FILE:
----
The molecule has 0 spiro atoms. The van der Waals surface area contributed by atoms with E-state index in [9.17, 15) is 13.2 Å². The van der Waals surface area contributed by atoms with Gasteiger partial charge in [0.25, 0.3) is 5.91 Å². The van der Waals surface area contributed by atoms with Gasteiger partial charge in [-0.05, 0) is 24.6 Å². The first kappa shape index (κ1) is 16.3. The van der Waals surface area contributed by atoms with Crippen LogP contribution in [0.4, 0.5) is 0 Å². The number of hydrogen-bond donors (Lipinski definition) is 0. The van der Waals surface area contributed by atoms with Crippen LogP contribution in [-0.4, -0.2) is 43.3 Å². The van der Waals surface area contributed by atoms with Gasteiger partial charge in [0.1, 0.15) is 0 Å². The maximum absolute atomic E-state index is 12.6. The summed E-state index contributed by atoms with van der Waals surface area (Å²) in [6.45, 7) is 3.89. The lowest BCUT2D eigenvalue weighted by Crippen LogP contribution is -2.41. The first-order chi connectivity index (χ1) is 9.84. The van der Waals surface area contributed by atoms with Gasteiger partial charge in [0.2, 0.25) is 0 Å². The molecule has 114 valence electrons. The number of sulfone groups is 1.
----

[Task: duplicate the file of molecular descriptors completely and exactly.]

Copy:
The molecule has 0 spiro atoms. The van der Waals surface area contributed by atoms with E-state index in [9.17, 15) is 13.2 Å². The van der Waals surface area contributed by atoms with Gasteiger partial charge in [0.25, 0.3) is 5.91 Å². The van der Waals surface area contributed by atoms with Gasteiger partial charge in [-0.05, 0) is 24.6 Å². The first kappa shape index (κ1) is 16.3. The van der Waals surface area contributed by atoms with Crippen LogP contribution in [0.4, 0.5) is 0 Å². The number of hydrogen-bond donors (Lipinski definition) is 0. The van der Waals surface area contributed by atoms with Crippen LogP contribution in [-0.4, -0.2) is 43.3 Å². The van der Waals surface area contributed by atoms with Gasteiger partial charge in [0.1, 0.15) is 0 Å². The maximum absolute atomic E-state index is 12.6. The summed E-state index contributed by atoms with van der Waals surface area (Å²) in [6.45, 7) is 3.89. The lowest BCUT2D eigenvalue weighted by Crippen LogP contribution is -2.41. The first-order chi connectivity index (χ1) is 9.84. The van der Waals surface area contributed by atoms with Gasteiger partial charge in [0.2, 0.25) is 0 Å². The molecule has 114 valence electrons. The number of sulfone groups is 1.